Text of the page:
project as cost baseline. In his explanation, he stated that “a schedule for invoicing

was planned along the delivery timelines with payment to be made within thirty (30)

working days”. The respondent alluded that “the total cost of the Prestea-Kumasi

power enhancement project was US$67 million”. This amount according to them

was fixed and would not change irrespective of happenings in the cause of the

project. The project planner added that they undertake monthly review using

performance review and variance analysis in analyzing weekly reports to ensure

project is kept on track.

The project planner indicated that “the delays in the execution of the project and the

compensation challenges though it affected the project time, it did not cause the

contract sum of the project to change”. The project consultant also stated that “the

project cost did not change as per the delays in implementation because the factors

causing the delays were not as a result of the project owners.” This implies that

liabilities on the project clients could cause variations in the contract sum of the

project. In addition, the project manager reported that “in all the delays, the project

management team was committed in maintaining payments within the estimated

budget of the contract as we made available management fund from our reserve to

take care of some they delays”. The results show that the level of commitment of the

project management team to execute projects within the initial contract sum is

critical to avoid cost variations. From the study, the project consultant indicated that

45
“careful thoughts and analyses went into the costing of the various

activities of the project… further, part of the criteria for the selection of the

project contractor was to select one whose price lists were far within the

estimated budgets to avoid upward review of the contract sum”.

The above statement shows that cost elements in the criteria for the selection and

awarding of project contracts is imperative in maintaining project cost within the

contract sum in the implementation period.

Maintaining the project cost within the initial contract sum also implies that timely

release of funds for the smooth and effective implementation of the project is crutial

to the success of the project. This is likely to enhance the project execution.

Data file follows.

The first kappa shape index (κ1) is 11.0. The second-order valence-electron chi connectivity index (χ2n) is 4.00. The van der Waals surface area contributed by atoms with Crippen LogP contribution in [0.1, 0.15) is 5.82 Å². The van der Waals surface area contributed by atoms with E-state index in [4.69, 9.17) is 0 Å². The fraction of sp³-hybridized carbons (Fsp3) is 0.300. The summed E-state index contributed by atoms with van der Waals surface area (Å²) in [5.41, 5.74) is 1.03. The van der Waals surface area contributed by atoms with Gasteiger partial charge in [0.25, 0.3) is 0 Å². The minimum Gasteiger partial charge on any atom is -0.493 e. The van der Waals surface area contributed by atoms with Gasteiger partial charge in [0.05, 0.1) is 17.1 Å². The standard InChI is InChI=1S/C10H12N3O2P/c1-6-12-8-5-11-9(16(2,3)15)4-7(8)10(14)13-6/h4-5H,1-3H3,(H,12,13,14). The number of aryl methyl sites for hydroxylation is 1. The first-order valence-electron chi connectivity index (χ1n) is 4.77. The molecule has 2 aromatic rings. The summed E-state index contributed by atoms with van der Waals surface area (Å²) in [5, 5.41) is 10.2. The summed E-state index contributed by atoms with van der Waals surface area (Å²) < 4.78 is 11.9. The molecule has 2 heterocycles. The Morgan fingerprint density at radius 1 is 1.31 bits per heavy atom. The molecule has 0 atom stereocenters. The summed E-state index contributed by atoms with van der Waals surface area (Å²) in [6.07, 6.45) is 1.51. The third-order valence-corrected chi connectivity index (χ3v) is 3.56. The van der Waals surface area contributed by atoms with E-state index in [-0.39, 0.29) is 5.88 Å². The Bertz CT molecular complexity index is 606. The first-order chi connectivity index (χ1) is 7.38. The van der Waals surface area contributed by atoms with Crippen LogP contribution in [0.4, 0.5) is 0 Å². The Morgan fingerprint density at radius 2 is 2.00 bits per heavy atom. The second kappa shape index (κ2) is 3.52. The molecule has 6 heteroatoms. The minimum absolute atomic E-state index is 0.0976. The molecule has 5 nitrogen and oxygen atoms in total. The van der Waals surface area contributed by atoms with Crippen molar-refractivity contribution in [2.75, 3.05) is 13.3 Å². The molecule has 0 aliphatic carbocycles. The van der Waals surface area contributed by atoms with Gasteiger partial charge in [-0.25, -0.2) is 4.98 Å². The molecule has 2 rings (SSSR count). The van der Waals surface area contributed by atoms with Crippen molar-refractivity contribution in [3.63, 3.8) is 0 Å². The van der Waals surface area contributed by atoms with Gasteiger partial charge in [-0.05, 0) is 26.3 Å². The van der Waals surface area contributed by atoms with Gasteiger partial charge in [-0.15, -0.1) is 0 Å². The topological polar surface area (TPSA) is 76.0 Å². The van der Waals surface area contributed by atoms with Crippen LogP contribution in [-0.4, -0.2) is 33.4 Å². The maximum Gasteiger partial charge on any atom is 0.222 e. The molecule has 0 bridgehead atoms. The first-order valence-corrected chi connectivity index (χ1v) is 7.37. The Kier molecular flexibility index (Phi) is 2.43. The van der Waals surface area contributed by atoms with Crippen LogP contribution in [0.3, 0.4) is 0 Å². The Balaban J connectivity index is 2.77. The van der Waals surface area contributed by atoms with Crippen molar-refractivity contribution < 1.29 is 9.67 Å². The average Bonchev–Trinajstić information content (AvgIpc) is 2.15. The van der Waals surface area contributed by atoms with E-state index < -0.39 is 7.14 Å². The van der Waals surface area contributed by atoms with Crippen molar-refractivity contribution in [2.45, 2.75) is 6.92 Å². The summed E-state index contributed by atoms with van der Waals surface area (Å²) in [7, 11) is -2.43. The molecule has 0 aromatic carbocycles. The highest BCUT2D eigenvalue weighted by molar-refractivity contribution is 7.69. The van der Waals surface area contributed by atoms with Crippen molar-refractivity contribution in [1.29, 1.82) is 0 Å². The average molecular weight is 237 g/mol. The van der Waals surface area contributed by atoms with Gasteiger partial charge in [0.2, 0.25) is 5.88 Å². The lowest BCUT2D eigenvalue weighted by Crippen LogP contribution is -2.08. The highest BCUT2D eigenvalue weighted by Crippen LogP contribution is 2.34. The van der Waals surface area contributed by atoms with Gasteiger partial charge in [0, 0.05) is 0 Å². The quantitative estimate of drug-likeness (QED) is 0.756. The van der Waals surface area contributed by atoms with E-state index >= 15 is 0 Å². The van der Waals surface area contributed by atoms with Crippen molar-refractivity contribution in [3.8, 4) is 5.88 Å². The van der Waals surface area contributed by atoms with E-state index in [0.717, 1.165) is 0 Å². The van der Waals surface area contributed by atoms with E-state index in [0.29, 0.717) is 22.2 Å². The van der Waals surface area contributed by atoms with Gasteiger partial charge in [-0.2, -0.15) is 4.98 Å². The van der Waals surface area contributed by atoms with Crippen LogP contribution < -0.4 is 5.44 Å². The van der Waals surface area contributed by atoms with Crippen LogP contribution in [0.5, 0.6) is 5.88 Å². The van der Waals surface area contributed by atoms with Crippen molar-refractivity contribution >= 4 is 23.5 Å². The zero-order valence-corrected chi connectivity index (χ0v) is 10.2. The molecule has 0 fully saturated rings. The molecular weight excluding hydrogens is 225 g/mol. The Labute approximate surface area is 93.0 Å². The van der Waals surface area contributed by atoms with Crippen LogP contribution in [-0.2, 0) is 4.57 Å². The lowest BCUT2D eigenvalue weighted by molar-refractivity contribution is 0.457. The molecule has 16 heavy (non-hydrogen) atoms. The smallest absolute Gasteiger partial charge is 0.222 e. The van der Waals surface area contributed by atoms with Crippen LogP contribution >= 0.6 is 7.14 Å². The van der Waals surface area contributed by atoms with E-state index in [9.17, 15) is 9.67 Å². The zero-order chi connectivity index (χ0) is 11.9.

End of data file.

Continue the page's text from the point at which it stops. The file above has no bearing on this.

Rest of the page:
According to Charles et al. (2015), upward variation in project cost during

implementation is responsible for the delays and abandonments of several projects as

project clients have to organize themselves for more funds to finance the additional

costs. Alotaibi (2011) suggested that due diligence and critical thinking are crucially

required in project costing to avert such implementation delays and project

abandoning.

The project planner also stressed that “the costing of the project in a more stable

currency (dollars) has also contributed to the ensuring the project cost within the

initial contract sum”. He added that “most of the materials were procured within

budget and that was to avoid delays as they were imported from various countries”.

This is because internal inflation and depreciation of the local currency did not have

significant impact on the project cost. The study found that the project was funded

by the Exim Bank of South Korea. As a result, the budgeting and cost estimates for

46
the various activities and items were done in dollars. In addition, all the major items

were imported from outside Ghana in forex. These helped to maintain the project

cost within the initial contract sum. The above shows that costing project sums in a

more stable currency is an important element to restrict the implementation cost

within the estimated amount.

The project management team was unanimous on one critical set back that caused

the project another major challenge with respect to managing their cost. This was a

change in government and the initial effects of change in government policy on tax

and import duty exemptions. In the 2017 budget statement presented to Parliament.

Government directed in their new policy that all companies and entities who have

been granted exemption from payment of import duty charges including taxes were